efore the closing credits, Scottish director Kevin Macdonald rolls out vintage footage of the real Idi Amin Dada, Uganda’s satanic majesty in all his grinning girth. It’s not clear if this is done to benefit the audience or as a self-congratulatory gesture intended to show off Forest Whitaker’s startling physical likeness to the dictator. In any event, it’s a telling fadeout for a timid failure. James McAvoy is Nicholas Garrigan, a young Scottish doctor who heads to Uganda on a lark in the early 1970s (he wants to “make a difference”) and is co-opted by freshly empowered Amin, whose ascent is facilitated by the British.
Garrigan has pretty-boy looks and an incomprehensible obliviousness to manipulation. He thus becomes Amin’s personal advisor and watches lamely as Nero burns Rome. The story such as it is ends there and recycles. Macdonald repeatedly fails to transform gripping material into anything other than a morass of platitudes uttered brilliantly by Whitaker’s triumphant Amin. “A man who shows fear is weak, and he is a slave.” “Nicholas, you have never been poor.” So it is that Whitaker’s juiciest role since “Ghost Dog” is lessened to make room for Garrigan’s bewilderment.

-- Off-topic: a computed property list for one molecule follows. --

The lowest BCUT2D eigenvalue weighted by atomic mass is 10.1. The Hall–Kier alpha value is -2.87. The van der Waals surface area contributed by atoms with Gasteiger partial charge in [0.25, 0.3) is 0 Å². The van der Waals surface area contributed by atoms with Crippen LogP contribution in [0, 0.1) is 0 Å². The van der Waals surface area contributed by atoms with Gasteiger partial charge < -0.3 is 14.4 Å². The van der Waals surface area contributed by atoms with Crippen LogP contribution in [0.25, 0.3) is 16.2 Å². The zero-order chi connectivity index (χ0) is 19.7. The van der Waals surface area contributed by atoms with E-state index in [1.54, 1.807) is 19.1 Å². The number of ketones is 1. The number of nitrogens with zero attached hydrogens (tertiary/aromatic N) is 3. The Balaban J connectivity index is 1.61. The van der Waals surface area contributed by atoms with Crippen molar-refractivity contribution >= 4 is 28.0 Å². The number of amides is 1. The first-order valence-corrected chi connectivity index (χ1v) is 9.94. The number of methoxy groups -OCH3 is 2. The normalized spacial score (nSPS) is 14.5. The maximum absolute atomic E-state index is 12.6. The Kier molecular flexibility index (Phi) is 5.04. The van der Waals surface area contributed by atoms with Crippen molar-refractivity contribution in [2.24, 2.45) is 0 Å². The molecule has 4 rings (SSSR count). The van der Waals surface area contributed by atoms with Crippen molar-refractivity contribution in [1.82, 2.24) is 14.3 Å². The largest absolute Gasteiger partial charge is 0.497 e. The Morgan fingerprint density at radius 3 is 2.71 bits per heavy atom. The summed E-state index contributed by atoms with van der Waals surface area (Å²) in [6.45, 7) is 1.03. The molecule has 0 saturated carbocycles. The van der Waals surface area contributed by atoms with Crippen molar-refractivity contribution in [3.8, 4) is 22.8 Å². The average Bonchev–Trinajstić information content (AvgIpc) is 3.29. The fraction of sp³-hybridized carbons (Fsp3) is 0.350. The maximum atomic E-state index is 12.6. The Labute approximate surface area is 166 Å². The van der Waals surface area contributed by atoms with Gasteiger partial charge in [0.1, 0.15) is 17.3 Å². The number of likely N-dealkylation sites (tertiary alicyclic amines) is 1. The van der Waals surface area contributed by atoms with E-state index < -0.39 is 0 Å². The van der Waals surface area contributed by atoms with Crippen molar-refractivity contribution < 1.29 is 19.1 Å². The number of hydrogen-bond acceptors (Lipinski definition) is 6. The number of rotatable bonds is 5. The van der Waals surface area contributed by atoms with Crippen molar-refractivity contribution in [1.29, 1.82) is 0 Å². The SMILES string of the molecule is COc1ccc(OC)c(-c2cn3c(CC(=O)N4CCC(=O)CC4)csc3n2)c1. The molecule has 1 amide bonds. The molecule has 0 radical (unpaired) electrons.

Perhaps putting Amin front and center intimidated Macdonald, demanding a mature treatment of the tyrant’s moods and appetites, the source of his whims, and the nature of his eight-year rule. Instead, he gives Whitaker an array of quivering smiles and scowls from which to draw at will. Whitaker is to Amin what Marlon Brando was to Col. Kurtz in “Apolcaypse Now,” a perspiring mystery wrapped in an enigma. But Brando was tasked to culminate, not carry, a movie.